Renault chief executive Carlos Ghosn has revealed details of a three-year strategic plan that will change the way the French carmaker operates.
Mr Ghosn wants to focus on new Renault models
He said group would introduce 26 new models before 2009 in a drive to become most profitable car maker in Europe.
The Brazilian said there were no plans to reduce staff levels just now, but that purchasing costs would be cut by 14% and manufacturing costs by 12%.
"Renault is not in crisis but remains fragile," he said.
The 51-year old Mr Ghosn has been at the helm of Renault since May 2005, while still holding on to his post as chief executive of Nissan, in which Renault has a 44% holding.
The two firms came together at the start of the decade, when Renault bought a controlling stake in Japan's Nissan, which at the time was in financial difficulty.
Nissan was then successfully revived by Mr Ghosn, something he hopes to repeat at parent firm Renault.
Renault hopes to boost sales by 800,000 cars by 2009, and is aiming to launch roughly eight new cars a year between 2007 and 2009.
The group also intends to enter new sectors, including sports utility vehicles (SUV) and four-wheel-drives.
'Grow to profit'
Mr Ghosn said he aimed to make Renault "the most profitable generalist car maker in Europe".
However, the markets were not immediately convinced by his plan and Renault shares fell by more than 2% in early Paris trade.
Many analysts were wary about Mr Ghosn's plan.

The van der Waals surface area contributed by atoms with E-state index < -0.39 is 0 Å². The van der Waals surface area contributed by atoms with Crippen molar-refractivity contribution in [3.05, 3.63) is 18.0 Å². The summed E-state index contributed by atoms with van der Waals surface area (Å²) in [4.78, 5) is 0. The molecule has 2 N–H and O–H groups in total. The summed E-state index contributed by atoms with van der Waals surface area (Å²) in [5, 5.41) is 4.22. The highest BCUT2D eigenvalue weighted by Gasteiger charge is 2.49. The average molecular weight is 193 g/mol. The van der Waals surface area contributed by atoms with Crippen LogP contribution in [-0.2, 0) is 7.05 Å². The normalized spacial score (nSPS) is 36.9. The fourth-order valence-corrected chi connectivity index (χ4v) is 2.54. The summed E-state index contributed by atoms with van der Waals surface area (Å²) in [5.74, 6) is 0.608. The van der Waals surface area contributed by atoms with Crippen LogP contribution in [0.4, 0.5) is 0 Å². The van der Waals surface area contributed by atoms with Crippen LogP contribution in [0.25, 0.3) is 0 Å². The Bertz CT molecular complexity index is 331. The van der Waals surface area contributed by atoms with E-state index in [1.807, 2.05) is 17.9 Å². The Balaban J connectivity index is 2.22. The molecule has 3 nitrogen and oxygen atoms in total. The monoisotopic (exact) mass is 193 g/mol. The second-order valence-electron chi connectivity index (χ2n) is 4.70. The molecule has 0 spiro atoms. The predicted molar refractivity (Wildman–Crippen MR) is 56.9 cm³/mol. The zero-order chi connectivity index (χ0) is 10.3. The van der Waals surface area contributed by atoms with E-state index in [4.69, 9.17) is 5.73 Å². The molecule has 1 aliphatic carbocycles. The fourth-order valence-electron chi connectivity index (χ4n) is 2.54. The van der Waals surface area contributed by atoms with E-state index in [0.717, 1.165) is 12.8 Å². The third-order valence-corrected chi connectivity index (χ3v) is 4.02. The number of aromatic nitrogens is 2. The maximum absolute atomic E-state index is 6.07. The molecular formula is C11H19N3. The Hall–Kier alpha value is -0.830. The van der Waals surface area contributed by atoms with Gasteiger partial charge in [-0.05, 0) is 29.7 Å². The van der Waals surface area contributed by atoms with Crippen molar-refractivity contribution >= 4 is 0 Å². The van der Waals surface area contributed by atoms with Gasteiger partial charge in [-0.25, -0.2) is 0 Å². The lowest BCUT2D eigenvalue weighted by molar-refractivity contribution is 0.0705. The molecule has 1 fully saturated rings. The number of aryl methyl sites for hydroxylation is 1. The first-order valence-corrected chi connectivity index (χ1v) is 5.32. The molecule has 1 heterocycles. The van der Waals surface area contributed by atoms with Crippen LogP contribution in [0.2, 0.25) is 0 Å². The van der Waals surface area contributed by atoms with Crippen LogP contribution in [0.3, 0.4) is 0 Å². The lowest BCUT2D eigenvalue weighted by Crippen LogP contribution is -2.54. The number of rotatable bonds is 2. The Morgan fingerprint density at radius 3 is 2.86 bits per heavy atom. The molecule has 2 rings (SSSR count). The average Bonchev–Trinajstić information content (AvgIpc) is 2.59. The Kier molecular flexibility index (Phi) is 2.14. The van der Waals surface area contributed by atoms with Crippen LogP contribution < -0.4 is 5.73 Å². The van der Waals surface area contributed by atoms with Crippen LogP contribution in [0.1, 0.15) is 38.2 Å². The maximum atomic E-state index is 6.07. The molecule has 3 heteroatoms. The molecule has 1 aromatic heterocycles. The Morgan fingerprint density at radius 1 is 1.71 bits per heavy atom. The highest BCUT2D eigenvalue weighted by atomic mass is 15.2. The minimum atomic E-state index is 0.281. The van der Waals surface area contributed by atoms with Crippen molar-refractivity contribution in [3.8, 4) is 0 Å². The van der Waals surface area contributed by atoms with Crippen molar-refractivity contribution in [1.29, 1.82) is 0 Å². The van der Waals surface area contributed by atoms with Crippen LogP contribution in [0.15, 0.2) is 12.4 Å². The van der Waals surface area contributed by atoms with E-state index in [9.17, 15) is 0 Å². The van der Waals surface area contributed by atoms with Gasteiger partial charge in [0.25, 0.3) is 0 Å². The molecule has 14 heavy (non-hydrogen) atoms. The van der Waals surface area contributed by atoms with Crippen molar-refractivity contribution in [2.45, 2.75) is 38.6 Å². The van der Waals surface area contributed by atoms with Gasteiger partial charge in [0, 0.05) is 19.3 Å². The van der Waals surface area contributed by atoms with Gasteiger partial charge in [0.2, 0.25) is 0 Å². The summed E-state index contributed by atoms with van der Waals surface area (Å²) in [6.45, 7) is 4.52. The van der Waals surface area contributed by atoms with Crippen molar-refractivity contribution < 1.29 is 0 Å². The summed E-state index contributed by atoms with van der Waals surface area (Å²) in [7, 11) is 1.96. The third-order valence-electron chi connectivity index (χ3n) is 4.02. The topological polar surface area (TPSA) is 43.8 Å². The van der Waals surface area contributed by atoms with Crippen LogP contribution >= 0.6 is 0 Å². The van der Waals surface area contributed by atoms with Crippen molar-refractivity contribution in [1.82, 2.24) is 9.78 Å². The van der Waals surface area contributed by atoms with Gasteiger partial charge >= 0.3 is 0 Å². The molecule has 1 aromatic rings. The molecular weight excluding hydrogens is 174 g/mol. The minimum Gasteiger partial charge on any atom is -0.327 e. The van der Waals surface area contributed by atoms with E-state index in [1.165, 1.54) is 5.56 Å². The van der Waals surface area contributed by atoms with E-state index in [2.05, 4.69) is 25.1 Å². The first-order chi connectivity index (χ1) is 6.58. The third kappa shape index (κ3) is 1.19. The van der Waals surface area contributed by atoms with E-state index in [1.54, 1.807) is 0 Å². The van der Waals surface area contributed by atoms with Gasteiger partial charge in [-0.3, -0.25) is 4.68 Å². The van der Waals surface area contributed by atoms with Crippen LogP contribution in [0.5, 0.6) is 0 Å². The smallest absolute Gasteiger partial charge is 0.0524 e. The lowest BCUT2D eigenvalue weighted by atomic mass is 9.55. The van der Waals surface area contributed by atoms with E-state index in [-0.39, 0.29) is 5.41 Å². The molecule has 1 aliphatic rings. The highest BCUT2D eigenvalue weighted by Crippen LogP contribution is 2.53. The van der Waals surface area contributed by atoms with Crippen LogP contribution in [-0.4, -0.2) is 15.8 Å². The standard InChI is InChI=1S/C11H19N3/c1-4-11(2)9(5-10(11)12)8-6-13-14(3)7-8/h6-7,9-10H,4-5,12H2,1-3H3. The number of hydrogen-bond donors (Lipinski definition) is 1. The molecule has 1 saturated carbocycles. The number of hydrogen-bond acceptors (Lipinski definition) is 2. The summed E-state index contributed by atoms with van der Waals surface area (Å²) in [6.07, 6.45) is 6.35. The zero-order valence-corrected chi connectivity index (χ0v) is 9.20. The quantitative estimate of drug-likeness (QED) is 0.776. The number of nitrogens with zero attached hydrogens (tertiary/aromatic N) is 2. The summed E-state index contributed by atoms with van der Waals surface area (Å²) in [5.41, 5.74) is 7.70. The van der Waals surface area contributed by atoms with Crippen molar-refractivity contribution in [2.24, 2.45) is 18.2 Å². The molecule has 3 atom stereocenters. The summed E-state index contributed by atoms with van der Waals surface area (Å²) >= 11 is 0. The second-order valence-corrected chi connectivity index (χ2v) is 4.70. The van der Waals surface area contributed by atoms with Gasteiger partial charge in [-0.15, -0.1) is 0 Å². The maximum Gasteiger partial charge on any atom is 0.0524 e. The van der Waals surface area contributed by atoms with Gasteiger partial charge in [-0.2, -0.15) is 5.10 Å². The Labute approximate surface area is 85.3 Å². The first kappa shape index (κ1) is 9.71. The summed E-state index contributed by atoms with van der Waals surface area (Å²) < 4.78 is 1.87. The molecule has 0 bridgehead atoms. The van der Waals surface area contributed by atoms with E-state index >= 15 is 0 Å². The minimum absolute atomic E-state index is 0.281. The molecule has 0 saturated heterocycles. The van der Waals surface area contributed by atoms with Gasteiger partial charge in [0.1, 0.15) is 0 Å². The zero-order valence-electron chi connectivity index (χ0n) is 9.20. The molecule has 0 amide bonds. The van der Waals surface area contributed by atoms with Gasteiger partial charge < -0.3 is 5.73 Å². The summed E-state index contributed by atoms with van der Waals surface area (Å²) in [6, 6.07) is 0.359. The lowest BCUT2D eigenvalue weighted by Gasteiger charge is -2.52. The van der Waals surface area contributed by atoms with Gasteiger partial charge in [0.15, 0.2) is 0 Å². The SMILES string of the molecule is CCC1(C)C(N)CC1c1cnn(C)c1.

Nissan is the world's ninth largest car maker, Renault the tenth, in terms of unit sales
Carlos Ghosn is chief executive of both
The alliance commands a 9.8% global market share, with 5.74% for Nissan and 4.04% for Renault
The alliance ranks fourth in the world, after General Motors, Toyota and Ford, ahead of Volkswagen and DaimlerChrysler
Renault holds a 44.4% stake in Nissan
Nissan holds a 15% stake in Renault
"The strategy was different from what we had originally assumed," said Albrecht Denninghoff, European auto analyst at HVB Group.
"It's not a 'shrink to fit' but more of a 'grow to profit' plan. Secondly, it will take longer than anticipated.
"Investors will have to wait until 2008 and 2009 before the model offensive brings results."
He said it appeared the revamp would be harder to achieve than the one Mr Ghosn carried out at Nissan.
Renault is seen as being highly dependent on its sales of Megane family of cars in western Europe.
Referring to Renault's operating margin for 2005, Mr Ghosn said: "We cannot be satisfied with an operating margin of 3.2%" which was "inferior to the average margin of other world car makers which is 3.6%".
He added he would aim for an operating margin of 6.0% by 2009.
Renault's 130,000-strong workforce had feared job cuts, and, while none were announced, Mr Ghosn warned that his plan was "essential to avoid a restructuring".
"What Renault needs is growth, new products and a good brand image," he added.
At the same time as he unveiled the company revamp Mr Ghosn said net profit rose 19% in 2005.
Net profit was 3.37bn euros ($4.03bn; £2.32bn) last year, up from 2.84bn the year before. However, operating profit fell 38% to 1.32bn euros from 2.12bn.
Renault said it had suffered from rising raw material costs and a highly competitive European market.